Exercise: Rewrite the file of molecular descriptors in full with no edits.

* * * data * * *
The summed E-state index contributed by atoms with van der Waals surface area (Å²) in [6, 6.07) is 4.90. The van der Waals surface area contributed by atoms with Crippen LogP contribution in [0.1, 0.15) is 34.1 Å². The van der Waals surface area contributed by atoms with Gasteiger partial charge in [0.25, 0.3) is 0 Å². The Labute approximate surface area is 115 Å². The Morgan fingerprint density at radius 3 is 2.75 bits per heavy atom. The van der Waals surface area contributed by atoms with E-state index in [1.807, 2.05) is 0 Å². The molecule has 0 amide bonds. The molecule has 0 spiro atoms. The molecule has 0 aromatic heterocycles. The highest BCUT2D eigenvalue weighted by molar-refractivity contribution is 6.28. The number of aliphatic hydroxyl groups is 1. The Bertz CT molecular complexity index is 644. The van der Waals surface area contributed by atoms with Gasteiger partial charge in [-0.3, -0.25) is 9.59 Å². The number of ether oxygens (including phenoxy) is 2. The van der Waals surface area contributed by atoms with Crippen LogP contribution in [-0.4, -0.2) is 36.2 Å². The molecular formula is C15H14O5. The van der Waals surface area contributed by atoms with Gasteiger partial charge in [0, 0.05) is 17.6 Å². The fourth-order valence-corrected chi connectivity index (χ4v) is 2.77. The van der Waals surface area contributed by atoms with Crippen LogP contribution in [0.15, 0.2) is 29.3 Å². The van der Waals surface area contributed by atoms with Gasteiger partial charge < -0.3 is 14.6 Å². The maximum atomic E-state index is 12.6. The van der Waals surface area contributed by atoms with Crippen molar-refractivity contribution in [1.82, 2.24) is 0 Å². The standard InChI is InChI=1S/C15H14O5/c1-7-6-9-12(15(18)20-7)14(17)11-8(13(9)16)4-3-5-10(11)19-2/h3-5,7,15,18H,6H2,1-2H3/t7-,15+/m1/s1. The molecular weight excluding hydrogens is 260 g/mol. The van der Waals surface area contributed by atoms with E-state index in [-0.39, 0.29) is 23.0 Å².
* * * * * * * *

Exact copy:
The summed E-state index contributed by atoms with van der Waals surface area (Å²) in [6, 6.07) is 4.90. The van der Waals surface area contributed by atoms with Crippen LogP contribution in [0.1, 0.15) is 34.1 Å². The van der Waals surface area contributed by atoms with Gasteiger partial charge in [0.25, 0.3) is 0 Å². The Labute approximate surface area is 115 Å². The Morgan fingerprint density at radius 3 is 2.75 bits per heavy atom. The van der Waals surface area contributed by atoms with E-state index in [1.807, 2.05) is 0 Å². The molecule has 0 amide bonds. The molecule has 0 spiro atoms. The molecule has 0 aromatic heterocycles. The highest BCUT2D eigenvalue weighted by molar-refractivity contribution is 6.28. The number of aliphatic hydroxyl groups is 1. The Bertz CT molecular complexity index is 644. The van der Waals surface area contributed by atoms with Gasteiger partial charge in [-0.3, -0.25) is 9.59 Å². The number of ether oxygens (including phenoxy) is 2. The van der Waals surface area contributed by atoms with Crippen LogP contribution in [-0.4, -0.2) is 36.2 Å². The molecular formula is C15H14O5. The van der Waals surface area contributed by atoms with Gasteiger partial charge in [0, 0.05) is 17.6 Å². The fourth-order valence-corrected chi connectivity index (χ4v) is 2.77. The van der Waals surface area contributed by atoms with Crippen LogP contribution in [0.15, 0.2) is 29.3 Å². The van der Waals surface area contributed by atoms with Gasteiger partial charge < -0.3 is 14.6 Å². The maximum atomic E-state index is 12.6. The van der Waals surface area contributed by atoms with Crippen molar-refractivity contribution in [1.82, 2.24) is 0 Å². The standard InChI is InChI=1S/C15H14O5/c1-7-6-9-12(15(18)20-7)14(17)11-8(13(9)16)4-3-5-10(11)19-2/h3-5,7,15,18H,6H2,1-2H3/t7-,15+/m1/s1. The molecular weight excluding hydrogens is 260 g/mol. The van der Waals surface area contributed by atoms with E-state index in [-0.39, 0.29) is 23.0 Å².